Direction : Vikash Khurana
Writer : Anton Chekhov
Cast : Vikash Khurana, Bianca Nazareth-Arya, Varun Vij, Gurnoor Bedi, Nandan Majumdar and Anurag Kulkarni


Deepa Punjani


Vikash Khurana's Staegecraft theatre from Nagpur has had the opportunity and the good fortune to stage some of its plays in Mumbai, which could otherwise be a daunting task for outstation theatre groups. Last year, the group staged its play ROPE (reviewed for our website) at the NCPA Centrestage festival. Recently this year, it staged its children's production THE WIND IN THE WILLOWS at the NCPA Summer Fiesta and at the Prithvi Summertime festival. Sometime ago, NCPA Select hosted its production of Anton Chekhov's UNCLE VANYA.


A classic like UNCLE VANYA (published in 1897) can be universal and timeless as Stagecraft theatre's production proves. The production retains the original script with minor changes by Ankita Athawale in order to make it conducive to an Indian context. But apart from negligible changes in terms of the locale (we are to presume the play is set in a tea estate in the remote mountains of India's northeast region) and the 'Khasi' tribe of people that Michael the doctor attends to, this is hardly a full-fledged Indian adaptation. The noticeable changes are the absence of characters like Vanya's mother, the nurse and a workman. It appears that the director has felt that he could dispense with these characters.

The production mainly scores on account of its ability to focus on the words of the original play. Director Vikash Khurana, who also plays Uncle Vanya (Ivan), recognises the inherent strengths of the play and he and his team have tried to maximise this in their performance. The sum result is a laudable and sincere attempt that plays out the action within the choices made. Apart from Khurana, the other actors, with the exception of Gurnoor Bedi's Sonia, are good but restrained. One may feel even deliberately so, perhaps not to appear out of character or overly dramatic. It is only with Khurana's Uncle Vanya and to some extent with Varun Vij's Michael where it seems that the actors are willing to explore their roles and make them nuanced.

Alex, the Professor (Nandan Majumdar) and Waffles (Anurag Kulkarni) who looks like the manservant of the family but is actually a poor landowner, dependent on the family, are also good in their parts, but one can't help but notice the studied mannerisms; the small careful gestures, sometimes drawn out excruciatingly. The internalisation when it occurs is commendable but it's not always so. It is almost as if the actors have been given a standing brief that they need to occupy themselves with small but perceptible actions so as to not appear as fixtures, especially when they are being observers to the interaction between the other characters in the household. This technique works well; it certainly makes things more natural but it also gets a little too obvious.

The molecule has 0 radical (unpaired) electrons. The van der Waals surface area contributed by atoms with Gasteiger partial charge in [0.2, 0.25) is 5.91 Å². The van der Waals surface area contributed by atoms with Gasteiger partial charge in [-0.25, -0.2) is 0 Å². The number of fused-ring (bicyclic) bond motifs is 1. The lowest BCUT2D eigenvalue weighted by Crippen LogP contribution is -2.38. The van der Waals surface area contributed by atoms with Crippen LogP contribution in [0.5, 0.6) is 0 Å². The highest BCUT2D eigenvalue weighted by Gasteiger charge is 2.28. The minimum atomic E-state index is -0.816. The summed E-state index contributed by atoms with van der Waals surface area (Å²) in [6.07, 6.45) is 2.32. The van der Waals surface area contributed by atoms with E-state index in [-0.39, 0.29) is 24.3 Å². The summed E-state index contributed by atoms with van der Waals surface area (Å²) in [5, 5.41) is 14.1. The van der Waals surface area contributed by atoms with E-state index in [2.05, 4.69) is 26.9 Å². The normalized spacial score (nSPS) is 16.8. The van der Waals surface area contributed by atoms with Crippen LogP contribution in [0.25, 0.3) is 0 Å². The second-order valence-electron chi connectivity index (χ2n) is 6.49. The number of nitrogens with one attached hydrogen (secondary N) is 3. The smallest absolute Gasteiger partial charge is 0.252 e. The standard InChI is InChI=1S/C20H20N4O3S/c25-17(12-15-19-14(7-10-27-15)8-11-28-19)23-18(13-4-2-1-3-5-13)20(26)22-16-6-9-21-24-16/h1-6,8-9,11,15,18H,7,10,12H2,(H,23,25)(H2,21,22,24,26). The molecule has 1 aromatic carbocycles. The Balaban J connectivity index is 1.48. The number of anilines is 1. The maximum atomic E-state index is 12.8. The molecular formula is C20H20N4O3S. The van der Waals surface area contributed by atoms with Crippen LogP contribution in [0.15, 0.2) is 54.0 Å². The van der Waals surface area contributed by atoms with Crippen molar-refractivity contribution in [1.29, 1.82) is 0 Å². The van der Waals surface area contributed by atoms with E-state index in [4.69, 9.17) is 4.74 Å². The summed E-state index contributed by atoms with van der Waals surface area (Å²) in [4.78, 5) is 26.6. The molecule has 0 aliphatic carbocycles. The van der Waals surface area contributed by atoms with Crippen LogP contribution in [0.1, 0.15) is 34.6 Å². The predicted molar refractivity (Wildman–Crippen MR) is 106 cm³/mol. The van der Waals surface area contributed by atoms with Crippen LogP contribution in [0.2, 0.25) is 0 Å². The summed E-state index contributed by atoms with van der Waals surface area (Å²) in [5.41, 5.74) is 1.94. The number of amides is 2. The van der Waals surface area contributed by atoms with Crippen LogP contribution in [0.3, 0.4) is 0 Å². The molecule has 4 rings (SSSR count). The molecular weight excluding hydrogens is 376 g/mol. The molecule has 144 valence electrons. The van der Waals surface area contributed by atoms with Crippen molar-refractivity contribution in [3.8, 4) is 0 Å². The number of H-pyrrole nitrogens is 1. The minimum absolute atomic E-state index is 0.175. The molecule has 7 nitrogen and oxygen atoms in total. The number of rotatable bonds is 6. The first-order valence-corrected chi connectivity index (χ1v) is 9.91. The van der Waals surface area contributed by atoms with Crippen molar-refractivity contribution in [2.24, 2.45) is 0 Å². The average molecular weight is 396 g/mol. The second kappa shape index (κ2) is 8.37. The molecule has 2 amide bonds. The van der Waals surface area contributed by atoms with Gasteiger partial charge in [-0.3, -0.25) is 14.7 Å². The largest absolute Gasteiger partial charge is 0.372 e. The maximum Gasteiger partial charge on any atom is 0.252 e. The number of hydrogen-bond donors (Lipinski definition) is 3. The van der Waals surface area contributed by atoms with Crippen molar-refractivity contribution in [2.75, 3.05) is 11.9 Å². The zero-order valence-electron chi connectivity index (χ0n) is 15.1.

The weaker links in this otherwise competent production are the two women. Bianca Nazareth-Arya who plays Helen, the Professor's second wife, is however more confident than Gurnoor Bedi who plays the Professor's daughter, Sonia from his first marriage. Sonia like Uncle Vanya and Michael has some fine and telling lines but they are sadly lost in performance.

Yet in spite of the loopholes in the overall nature of the performance, Stagecraft singlehandedly scores in its understated way to bring to life a text underlined with poignancy and philosophy. Uncle Vanya and Doctor Michael in their joined yet unrequited love for Helen are also deeply aware of the futility of their existence. When ideals break down as in Uncle Vanya's life, which has been devoted to the Professor and his estate, we cannot help but feel sorry for the man. In his sorrow we may even reflect on the times past and opportunities lost. Intelligence and knowledge are important but so are youth and vitality. The penultimate scene in which Uncle Vanya confronts the Professor brings the best out in Khurana's performance.

The stage design is simple and appropriate enough. Plastic shrubbery which otherwise might feel tacky blends in with the decor. Waffles' (Anurag Kulkarni) music that he plays live as he hums and sings is one of the best and integrated achievements of the production. The music and the songs in the opening and the closing scenes in Stagecraft's production add great texture to one of Chekhov's most remarkable plays.

*Deepa Punjani is the Editor of this website.

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